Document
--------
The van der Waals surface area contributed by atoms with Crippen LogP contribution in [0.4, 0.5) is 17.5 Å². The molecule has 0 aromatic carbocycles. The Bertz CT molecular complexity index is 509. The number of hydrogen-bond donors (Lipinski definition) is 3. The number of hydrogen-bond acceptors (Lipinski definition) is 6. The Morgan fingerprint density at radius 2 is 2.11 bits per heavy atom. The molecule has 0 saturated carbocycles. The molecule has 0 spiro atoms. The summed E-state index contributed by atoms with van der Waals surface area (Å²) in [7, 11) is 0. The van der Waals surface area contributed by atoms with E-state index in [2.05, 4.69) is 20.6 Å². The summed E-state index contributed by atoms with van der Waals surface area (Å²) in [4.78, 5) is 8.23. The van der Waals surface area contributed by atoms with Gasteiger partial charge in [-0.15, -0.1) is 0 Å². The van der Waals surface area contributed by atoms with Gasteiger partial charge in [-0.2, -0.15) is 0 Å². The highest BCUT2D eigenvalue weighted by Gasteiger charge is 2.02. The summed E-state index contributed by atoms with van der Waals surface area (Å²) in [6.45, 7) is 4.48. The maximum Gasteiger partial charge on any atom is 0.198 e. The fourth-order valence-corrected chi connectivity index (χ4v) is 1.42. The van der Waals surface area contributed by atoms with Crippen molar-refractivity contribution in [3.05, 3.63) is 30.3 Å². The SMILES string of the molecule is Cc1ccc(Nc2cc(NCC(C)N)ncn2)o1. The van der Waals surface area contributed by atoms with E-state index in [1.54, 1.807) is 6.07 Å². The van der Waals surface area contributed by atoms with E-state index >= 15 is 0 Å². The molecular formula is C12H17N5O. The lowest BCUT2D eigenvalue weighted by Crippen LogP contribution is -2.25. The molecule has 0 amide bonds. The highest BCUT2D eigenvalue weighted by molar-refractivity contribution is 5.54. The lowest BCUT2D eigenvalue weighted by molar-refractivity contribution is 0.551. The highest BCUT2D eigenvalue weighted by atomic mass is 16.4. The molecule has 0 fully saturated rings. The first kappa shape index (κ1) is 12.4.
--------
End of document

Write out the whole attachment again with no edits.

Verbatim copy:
The van der Waals surface area contributed by atoms with Crippen LogP contribution in [0.4, 0.5) is 17.5 Å². The molecule has 0 aromatic carbocycles. The Bertz CT molecular complexity index is 509. The number of hydrogen-bond donors (Lipinski definition) is 3. The number of hydrogen-bond acceptors (Lipinski definition) is 6. The Morgan fingerprint density at radius 2 is 2.11 bits per heavy atom. The molecule has 0 saturated carbocycles. The molecule has 0 spiro atoms. The summed E-state index contributed by atoms with van der Waals surface area (Å²) in [7, 11) is 0. The van der Waals surface area contributed by atoms with E-state index in [2.05, 4.69) is 20.6 Å². The summed E-state index contributed by atoms with van der Waals surface area (Å²) in [4.78, 5) is 8.23. The van der Waals surface area contributed by atoms with Gasteiger partial charge in [-0.15, -0.1) is 0 Å². The van der Waals surface area contributed by atoms with Gasteiger partial charge in [-0.2, -0.15) is 0 Å². The highest BCUT2D eigenvalue weighted by Gasteiger charge is 2.02. The summed E-state index contributed by atoms with van der Waals surface area (Å²) in [6.45, 7) is 4.48. The maximum Gasteiger partial charge on any atom is 0.198 e. The fourth-order valence-corrected chi connectivity index (χ4v) is 1.42. The van der Waals surface area contributed by atoms with Crippen molar-refractivity contribution in [3.05, 3.63) is 30.3 Å². The SMILES string of the molecule is Cc1ccc(Nc2cc(NCC(C)N)ncn2)o1. The van der Waals surface area contributed by atoms with E-state index in [1.54, 1.807) is 6.07 Å². The van der Waals surface area contributed by atoms with E-state index >= 15 is 0 Å². The molecular formula is C12H17N5O. The lowest BCUT2D eigenvalue weighted by Crippen LogP contribution is -2.25. The molecule has 0 amide bonds. The highest BCUT2D eigenvalue weighted by molar-refractivity contribution is 5.54. The lowest BCUT2D eigenvalue weighted by molar-refractivity contribution is 0.551. The highest BCUT2D eigenvalue weighted by atomic mass is 16.4. The molecule has 0 fully saturated rings. The first kappa shape index (κ1) is 12.4.